SOURCE: book cover
This collection of essays aims to turn down the heat and turn up the light on the question of whether religion should be a force shaping our public policies and our common civic life. Because the issue of religion in public life is complex, encompassing theory, history, and practice, we purposely did not set up a narrowly-focused debate in which each side shot at the other, and the side with the fiercest arguments and most adherents won. Instead, we have chosen to examine the many facets of the issue in a thoughtful way, in hopes of finding new insights and, perhaps, common ground.
Download the full book: Debating the Divine (pdf)
Debating the Divine, by Sally Steenland (pdf)
About the Authors (pdf)
Civic Patriotism and the Critical Discussion of Religious Ideas, by David A. Hollinger (pdf)
Religious Pluralism in the Public Square, by Eboo Patel (pdf)
The Two Cultures?, by Mark Lilla (pdf)
Religion in the Public Square, by Nicholas Wolterstorff (pdf)
Religions and Public Life: Problems of Translation, by Martha Minow (pdf)
Wisdom, Not Prescription: One Size Does Not Fit All, by Mark A. Noll (pdf)
Nobody Gets a Pass: Faith in Reason and Religious Pluralism Are Equally Questionable, by Susan Brooks Thistlethwaite (pdf)
Clothes Encounters in the Naked Public Square, by T. Jeremy Gunn (pdf)
America’s Tower of Religious Babble Is Already Too High, by Susan Jacoby (pdf)
Religion and Community Organizing: Prophetic Religion and Social Justice Offer Avenues to a New Democratic Pluralism, by Charlene K. Sinclair (pdf)
Globalization, the End of Easy Consensus, and Beginning the Real Work of Pluralism, by Vincent J. Miller (pdf)
Liberals and Religion, by Alan Wolfe (pdf)
Patterns of Engagement and Evasion, by David A. Hollinger (pdf)
Transforming the Religious–Secular Divide to Work for the Common Good, by John D. Podesta and Shaun Casey (pdf)
The iconic public square where Americans of the past used to gather to debate the politics of the day is long gone from most cities and towns, but the spirited conversations that once defi ned these places—both in myth and fact—are alive and well today. The topics of our current political and cultural conversations range from the mundane to the profound, but a recurring theme has to do with religion and politics—in particular, whether religion should be a force shaping our public policies and our common civic life.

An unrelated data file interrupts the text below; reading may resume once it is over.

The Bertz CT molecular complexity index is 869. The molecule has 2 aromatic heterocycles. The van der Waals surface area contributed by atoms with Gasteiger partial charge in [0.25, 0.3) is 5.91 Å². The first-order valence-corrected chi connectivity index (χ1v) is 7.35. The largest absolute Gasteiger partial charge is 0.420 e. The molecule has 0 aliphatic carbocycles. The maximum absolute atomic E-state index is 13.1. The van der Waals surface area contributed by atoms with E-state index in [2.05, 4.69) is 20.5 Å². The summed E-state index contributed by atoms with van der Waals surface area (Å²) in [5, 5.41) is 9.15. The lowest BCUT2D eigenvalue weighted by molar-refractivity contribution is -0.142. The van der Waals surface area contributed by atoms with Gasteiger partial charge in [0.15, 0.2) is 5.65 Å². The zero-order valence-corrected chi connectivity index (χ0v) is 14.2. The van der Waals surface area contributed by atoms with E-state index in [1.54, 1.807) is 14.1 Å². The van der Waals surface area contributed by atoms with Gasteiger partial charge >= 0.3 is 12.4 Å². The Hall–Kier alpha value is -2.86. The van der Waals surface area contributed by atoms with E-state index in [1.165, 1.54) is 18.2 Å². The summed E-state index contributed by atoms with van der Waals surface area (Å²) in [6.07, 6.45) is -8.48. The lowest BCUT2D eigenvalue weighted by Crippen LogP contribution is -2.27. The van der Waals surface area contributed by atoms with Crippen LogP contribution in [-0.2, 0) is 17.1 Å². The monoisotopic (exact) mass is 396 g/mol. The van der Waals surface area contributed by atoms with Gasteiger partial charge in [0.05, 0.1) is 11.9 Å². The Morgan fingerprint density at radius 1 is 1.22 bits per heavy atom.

Of course, this is not a new conversation. Contrasting views about the role of religion in public life predate our nation’s birth—from the Massachusett s Bay Colony, where officials collected taxes to support the Puritan church and compelled att endance at its services, to the Founders who disestablished religion from the state and drafted the Constitution without mention of God.
In recent years, these conversations have been heating up. Invectives fly back and forth as opponents stake out mutually exclusive claims on behalf of truth, fairness, and the American way. Listening to each side, one is hard-pressed to tell whether we are a God-saturated, intolerant, antiintellectual theocracy—or a severely secular nation that punishes the practice of religion and banishes God altogether from our laws, policies, and public life.
Debating the Divine: Religion in 21st Century American Democracy aims to turn down the heat and turn up the light. Because the issue of religion in public life is complex, encompassing theory, history, and practice, we purposely did not set up a narrowly-focused debate in which each side shot at the other, and the side with the fiercest arguments and most adherents won. Instead, we have chosen to examine the many facets of the issue in a thoughtful way, in hopes of finding new insights and, perhaps, common ground.